II. Much has been given to us, and much will rightfully be expected from us. We have duties to others and duties to ourselves; and we can shirk neither. We have become a great nation, forced by the fact of its greatness into relations with the other nations of the earth; and we must behave as beseems a people with such responsibilities. Toward all other nations, large and small, our attitude must be one of cordial and sincere friendship. We must show, not only in our words, but in our deeds, that we are earnestly desirous of securing i Congressional Record, vol. xl, part i, pp. 2–3. Washington, 1906.


their good-will by acting toward them in a spirit of just and generous recognition of all their rights. But justice and generosity in a nation, as in an individual, count most when shown, not by the weak, but by the strong. While ever careful to refrain from wronging others, we must be no less insistent that we are not wronged ourselves. We wish peace; but we wish the peace of justice, the peace of righteous

We wish it because we think it is right and not because we are afraid. No weak nation that acts manfully and justly should ever have cause to fear us, and no strong power should ever be able to single us out as a subject for insolent aggression.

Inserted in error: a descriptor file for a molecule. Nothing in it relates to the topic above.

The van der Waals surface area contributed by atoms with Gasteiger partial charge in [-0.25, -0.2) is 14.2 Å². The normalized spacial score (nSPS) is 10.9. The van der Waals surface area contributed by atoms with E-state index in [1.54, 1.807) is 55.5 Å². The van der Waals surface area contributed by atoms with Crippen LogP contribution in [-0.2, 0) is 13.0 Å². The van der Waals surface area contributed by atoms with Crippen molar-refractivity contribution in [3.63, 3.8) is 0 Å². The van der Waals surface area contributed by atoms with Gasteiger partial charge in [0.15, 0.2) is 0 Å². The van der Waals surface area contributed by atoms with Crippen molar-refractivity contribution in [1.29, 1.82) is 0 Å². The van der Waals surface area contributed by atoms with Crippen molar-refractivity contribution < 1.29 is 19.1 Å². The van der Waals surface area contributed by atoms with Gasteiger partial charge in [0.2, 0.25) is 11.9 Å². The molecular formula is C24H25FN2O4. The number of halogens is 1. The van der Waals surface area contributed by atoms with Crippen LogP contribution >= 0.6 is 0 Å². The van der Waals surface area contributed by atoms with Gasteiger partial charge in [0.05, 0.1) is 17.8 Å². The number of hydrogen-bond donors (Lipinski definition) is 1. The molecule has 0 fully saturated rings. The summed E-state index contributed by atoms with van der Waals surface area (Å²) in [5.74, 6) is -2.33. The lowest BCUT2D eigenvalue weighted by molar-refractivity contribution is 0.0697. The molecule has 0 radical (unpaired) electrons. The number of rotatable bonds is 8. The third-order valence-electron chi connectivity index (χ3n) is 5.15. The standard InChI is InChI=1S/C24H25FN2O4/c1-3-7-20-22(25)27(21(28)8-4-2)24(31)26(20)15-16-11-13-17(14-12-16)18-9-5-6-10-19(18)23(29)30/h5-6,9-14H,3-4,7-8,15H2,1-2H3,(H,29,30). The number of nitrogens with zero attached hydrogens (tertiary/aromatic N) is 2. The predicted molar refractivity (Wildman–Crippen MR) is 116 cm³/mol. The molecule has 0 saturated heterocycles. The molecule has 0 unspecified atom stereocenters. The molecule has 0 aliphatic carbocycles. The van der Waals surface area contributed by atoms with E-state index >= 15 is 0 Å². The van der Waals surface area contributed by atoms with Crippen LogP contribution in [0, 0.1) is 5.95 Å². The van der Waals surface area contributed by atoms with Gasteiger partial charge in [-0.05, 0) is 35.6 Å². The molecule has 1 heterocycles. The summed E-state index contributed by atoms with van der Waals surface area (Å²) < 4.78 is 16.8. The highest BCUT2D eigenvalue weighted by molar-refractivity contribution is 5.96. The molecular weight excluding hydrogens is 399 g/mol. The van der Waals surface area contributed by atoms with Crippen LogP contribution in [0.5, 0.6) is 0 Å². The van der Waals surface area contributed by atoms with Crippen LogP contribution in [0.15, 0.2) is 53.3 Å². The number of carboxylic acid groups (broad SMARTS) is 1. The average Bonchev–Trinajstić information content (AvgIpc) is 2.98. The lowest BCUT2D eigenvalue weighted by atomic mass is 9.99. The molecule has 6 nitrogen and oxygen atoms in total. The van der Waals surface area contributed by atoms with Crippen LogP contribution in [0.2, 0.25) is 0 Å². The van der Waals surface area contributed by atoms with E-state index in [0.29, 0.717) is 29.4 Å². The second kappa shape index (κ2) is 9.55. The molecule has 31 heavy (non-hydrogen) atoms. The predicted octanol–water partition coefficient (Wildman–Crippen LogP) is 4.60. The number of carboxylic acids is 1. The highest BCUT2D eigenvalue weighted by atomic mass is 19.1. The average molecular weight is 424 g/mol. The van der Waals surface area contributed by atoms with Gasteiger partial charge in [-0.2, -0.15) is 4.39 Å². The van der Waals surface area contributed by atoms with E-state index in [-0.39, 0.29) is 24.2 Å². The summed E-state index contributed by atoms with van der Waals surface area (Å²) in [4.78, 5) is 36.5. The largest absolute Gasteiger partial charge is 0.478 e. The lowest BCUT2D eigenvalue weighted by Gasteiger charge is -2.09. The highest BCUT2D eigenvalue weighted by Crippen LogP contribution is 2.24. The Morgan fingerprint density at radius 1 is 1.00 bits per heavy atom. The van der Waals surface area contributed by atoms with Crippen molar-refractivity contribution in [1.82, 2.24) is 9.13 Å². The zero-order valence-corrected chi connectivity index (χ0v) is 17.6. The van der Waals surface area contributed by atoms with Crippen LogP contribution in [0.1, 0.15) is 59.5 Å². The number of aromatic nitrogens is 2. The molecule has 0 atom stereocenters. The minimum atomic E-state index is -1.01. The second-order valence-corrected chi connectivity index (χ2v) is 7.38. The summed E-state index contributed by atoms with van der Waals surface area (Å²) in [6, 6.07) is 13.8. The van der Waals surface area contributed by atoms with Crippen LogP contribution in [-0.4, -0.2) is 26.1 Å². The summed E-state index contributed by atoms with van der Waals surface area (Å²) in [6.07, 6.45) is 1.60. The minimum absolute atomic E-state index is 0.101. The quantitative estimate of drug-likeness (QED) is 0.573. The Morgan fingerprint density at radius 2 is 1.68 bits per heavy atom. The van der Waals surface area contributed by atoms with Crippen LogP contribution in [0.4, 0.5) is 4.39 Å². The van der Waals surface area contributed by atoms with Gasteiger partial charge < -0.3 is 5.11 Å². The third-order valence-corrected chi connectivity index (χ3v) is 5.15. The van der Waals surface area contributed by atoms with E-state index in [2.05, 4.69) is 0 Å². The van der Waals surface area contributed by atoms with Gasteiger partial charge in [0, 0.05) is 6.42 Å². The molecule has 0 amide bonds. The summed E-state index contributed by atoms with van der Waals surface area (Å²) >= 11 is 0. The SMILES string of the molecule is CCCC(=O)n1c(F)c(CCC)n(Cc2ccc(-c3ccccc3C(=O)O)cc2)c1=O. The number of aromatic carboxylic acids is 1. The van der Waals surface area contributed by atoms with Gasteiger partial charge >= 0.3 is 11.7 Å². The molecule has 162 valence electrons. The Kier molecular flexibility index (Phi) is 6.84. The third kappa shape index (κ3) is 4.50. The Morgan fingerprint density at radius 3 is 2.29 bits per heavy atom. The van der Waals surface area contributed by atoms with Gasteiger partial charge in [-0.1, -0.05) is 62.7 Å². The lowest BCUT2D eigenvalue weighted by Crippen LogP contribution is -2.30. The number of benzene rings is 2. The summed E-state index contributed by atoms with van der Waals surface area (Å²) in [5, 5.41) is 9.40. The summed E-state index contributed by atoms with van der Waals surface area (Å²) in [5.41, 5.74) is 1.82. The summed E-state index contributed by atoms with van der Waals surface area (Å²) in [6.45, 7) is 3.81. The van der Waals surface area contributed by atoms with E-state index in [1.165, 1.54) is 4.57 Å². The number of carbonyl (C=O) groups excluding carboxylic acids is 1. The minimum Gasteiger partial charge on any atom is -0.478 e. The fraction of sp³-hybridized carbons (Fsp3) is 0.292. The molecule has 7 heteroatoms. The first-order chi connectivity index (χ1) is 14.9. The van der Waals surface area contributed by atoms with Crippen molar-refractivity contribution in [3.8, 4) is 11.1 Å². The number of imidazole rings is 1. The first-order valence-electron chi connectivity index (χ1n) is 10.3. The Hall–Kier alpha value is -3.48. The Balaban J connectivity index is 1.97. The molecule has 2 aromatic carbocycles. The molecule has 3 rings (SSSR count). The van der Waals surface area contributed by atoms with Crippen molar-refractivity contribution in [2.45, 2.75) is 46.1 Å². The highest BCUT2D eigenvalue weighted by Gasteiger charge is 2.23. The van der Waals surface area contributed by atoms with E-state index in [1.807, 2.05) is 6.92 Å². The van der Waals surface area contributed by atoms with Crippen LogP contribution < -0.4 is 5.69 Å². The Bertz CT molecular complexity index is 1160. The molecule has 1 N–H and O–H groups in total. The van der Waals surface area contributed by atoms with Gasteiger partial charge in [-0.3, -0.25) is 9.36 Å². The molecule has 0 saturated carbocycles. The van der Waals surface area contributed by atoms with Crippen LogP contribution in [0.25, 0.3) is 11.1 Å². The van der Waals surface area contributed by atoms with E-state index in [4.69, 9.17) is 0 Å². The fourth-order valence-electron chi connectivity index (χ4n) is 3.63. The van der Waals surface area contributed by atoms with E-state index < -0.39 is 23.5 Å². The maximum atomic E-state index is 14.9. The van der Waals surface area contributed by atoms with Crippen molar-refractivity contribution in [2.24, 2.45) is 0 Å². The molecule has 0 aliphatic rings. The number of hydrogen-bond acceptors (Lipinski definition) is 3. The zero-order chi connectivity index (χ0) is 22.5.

III. Our relations with the other powers of the world are important; but still more important are our relations among ourselves. Such growth in wealth, in population, and in power as this nation has seen during the century and a quarter of its national life is inevitably accompanied by a like growth in the problems which are ever before every nation that rises to greatness. Power invariably means both responsibility and danger. Our forefathers faced certain perils which we have outgrown. We now face other perils, the very existence of which it was impossible that they should foresee. Modern life is both complex and intense, and the tremendous changes wrought by the extraordinary industrial development of the last half-century are felt in every fiber of our social and political being. Never before have men tried so vast and formidable an experiment as that of administering the affairs of a continent under the form of a democratic republic. The conditions which have told for our marvelous material well-being, which have developed to a very high degree our energy, self-reliance, and individual initiative, have also brought the care and anxiety inseparable from the accumulation of great wealth in industrial centers. Upon the success of our experiment much depends; not only as regards our own welfare, but as regards the welfare of mankind. If we fail, the cause of free self-government throughout the world will rock to its foundations; and therefore our responsibility is heavy, to ourselves, to the world as it is to-day, and to the generations yet unborn. There is no good reason why we should fear the future, but there is every reason why we should face it seriously, neither hiding from ourselves the gravity of the problems before us nor fearing to approach these problems with the unbending, unflinching purpose to solve them aright.